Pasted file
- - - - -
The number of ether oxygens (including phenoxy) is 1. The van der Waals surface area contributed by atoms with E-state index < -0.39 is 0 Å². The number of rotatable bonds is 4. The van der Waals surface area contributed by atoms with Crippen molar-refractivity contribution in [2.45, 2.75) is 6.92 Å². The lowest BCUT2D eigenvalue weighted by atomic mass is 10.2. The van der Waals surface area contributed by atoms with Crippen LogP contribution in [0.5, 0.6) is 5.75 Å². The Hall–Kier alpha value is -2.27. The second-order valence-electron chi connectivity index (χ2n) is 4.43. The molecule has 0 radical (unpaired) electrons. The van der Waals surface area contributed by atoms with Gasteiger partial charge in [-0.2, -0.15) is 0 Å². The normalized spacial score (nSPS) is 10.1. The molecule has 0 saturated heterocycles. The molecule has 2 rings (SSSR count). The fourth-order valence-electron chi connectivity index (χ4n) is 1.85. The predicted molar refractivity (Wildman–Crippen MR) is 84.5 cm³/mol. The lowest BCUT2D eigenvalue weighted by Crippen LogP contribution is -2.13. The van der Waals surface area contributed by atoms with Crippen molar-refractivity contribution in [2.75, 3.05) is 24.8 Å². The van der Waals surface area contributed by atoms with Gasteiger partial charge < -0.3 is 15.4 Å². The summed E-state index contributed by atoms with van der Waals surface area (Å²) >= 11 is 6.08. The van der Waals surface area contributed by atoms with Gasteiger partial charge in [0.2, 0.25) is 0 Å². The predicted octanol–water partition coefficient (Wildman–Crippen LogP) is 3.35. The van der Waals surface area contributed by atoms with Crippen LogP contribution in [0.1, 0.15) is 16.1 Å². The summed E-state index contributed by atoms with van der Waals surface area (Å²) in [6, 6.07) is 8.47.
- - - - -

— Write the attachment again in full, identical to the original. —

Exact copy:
The number of ether oxygens (including phenoxy) is 1. The van der Waals surface area contributed by atoms with E-state index < -0.39 is 0 Å². The number of rotatable bonds is 4. The van der Waals surface area contributed by atoms with Crippen molar-refractivity contribution in [2.45, 2.75) is 6.92 Å². The lowest BCUT2D eigenvalue weighted by atomic mass is 10.2. The van der Waals surface area contributed by atoms with Crippen LogP contribution in [0.5, 0.6) is 5.75 Å². The Hall–Kier alpha value is -2.27. The second-order valence-electron chi connectivity index (χ2n) is 4.43. The molecule has 0 radical (unpaired) electrons. The van der Waals surface area contributed by atoms with Gasteiger partial charge in [-0.2, -0.15) is 0 Å². The normalized spacial score (nSPS) is 10.1. The molecule has 0 saturated heterocycles. The molecule has 2 rings (SSSR count). The fourth-order valence-electron chi connectivity index (χ4n) is 1.85. The predicted molar refractivity (Wildman–Crippen MR) is 84.5 cm³/mol. The lowest BCUT2D eigenvalue weighted by Crippen LogP contribution is -2.13. The van der Waals surface area contributed by atoms with Crippen molar-refractivity contribution in [2.75, 3.05) is 24.8 Å². The van der Waals surface area contributed by atoms with Gasteiger partial charge < -0.3 is 15.4 Å². The summed E-state index contributed by atoms with van der Waals surface area (Å²) >= 11 is 6.08. The van der Waals surface area contributed by atoms with Gasteiger partial charge in [0.2, 0.25) is 0 Å². The predicted octanol–water partition coefficient (Wildman–Crippen LogP) is 3.35. The van der Waals surface area contributed by atoms with Crippen LogP contribution in [0.1, 0.15) is 16.1 Å². The summed E-state index contributed by atoms with van der Waals surface area (Å²) in [6, 6.07) is 8.47.